The Post Office says it will now be offering their best ever mortgage range, slashing rates among its mortgage products.

Three of its fixed rate mortgage products are now the best mortgage deals available in the UK mortgage market.

Topping the list are the 2 year fixed rate mortgage deals that have no arrangement fee.

The market-leading products are:

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UK Funding For Lending Scheme Flops

UK Funding For Lending Scheme Flops

The UK Government initiative to get banks lending again has become a bit of a laughing stock according to some economists.

The funding for lending scheme (FLS) was dubbed a “white elephant” after the first data showed that in the three months to the end of September 2012, just £500 Million (GBP) of lending was released by all the 35 banks and lenders signed up for the scheme, which was launched in August this year.

The funding for lending scheme was supposed to reduce borrowing costs for banks and other lenders, who are required to pass on the lower costs to their customers. But so far the lending appears to be lowering mortgage rates rather than helping small businesses.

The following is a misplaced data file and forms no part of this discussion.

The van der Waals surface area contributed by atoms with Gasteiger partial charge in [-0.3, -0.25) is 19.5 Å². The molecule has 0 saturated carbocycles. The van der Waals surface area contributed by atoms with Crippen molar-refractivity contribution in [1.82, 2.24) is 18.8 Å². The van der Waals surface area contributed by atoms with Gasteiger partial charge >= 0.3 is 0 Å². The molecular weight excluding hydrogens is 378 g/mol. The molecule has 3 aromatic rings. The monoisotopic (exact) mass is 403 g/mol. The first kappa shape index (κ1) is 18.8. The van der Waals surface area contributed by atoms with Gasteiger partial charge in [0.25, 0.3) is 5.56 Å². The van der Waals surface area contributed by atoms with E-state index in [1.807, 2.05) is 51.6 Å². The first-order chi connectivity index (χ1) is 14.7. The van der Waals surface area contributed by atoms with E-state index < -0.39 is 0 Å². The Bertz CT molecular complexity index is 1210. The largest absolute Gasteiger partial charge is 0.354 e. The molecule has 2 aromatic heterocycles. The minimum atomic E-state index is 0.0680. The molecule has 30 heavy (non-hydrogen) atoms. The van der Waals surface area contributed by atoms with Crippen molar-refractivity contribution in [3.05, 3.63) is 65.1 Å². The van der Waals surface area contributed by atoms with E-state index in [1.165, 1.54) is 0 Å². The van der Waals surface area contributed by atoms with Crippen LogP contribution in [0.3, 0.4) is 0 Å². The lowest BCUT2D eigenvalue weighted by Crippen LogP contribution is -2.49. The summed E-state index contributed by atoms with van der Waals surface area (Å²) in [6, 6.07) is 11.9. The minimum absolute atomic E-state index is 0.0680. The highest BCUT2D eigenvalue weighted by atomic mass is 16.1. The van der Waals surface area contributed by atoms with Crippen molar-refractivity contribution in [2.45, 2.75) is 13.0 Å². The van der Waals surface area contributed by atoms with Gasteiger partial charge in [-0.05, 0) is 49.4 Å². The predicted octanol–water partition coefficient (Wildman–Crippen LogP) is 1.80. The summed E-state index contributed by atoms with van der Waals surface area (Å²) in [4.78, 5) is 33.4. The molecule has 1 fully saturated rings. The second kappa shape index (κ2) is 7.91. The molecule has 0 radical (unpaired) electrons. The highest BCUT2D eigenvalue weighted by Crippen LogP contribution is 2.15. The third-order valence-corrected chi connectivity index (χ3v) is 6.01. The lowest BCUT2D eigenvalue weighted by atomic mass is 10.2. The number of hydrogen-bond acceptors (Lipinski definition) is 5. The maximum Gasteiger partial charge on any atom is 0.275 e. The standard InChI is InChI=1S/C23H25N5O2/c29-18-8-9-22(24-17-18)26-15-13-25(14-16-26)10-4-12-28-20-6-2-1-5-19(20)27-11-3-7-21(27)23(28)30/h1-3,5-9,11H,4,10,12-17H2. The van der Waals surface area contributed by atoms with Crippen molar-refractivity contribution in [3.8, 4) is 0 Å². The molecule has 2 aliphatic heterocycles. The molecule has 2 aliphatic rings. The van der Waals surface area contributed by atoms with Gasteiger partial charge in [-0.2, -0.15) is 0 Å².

Only six banks and building societies have used any funds from the FLS in the three months to the end of September 2012 and their net lending – which takes account of loans being repaid – was negative by £1 Billion (GBP) because customers repaid existing loans faster than new loans were granted.

At three banks, more loans were repaid than new loans actually taken out, leading to negative net lending at Royal Bank of Scotland of £642 Million (GBP) and Lloyds Banking Group took £2.7 Billion (GBP) from the economy during the third quarter while Santander removed £3.4 Billion (GBP).

The biggest injection of credit came from Barclays at £3.8 Billion (GBP), whilst Leeds Building Society added £212 Million (GBP) and Nationwide Building Society £1.8 Billion (GBP).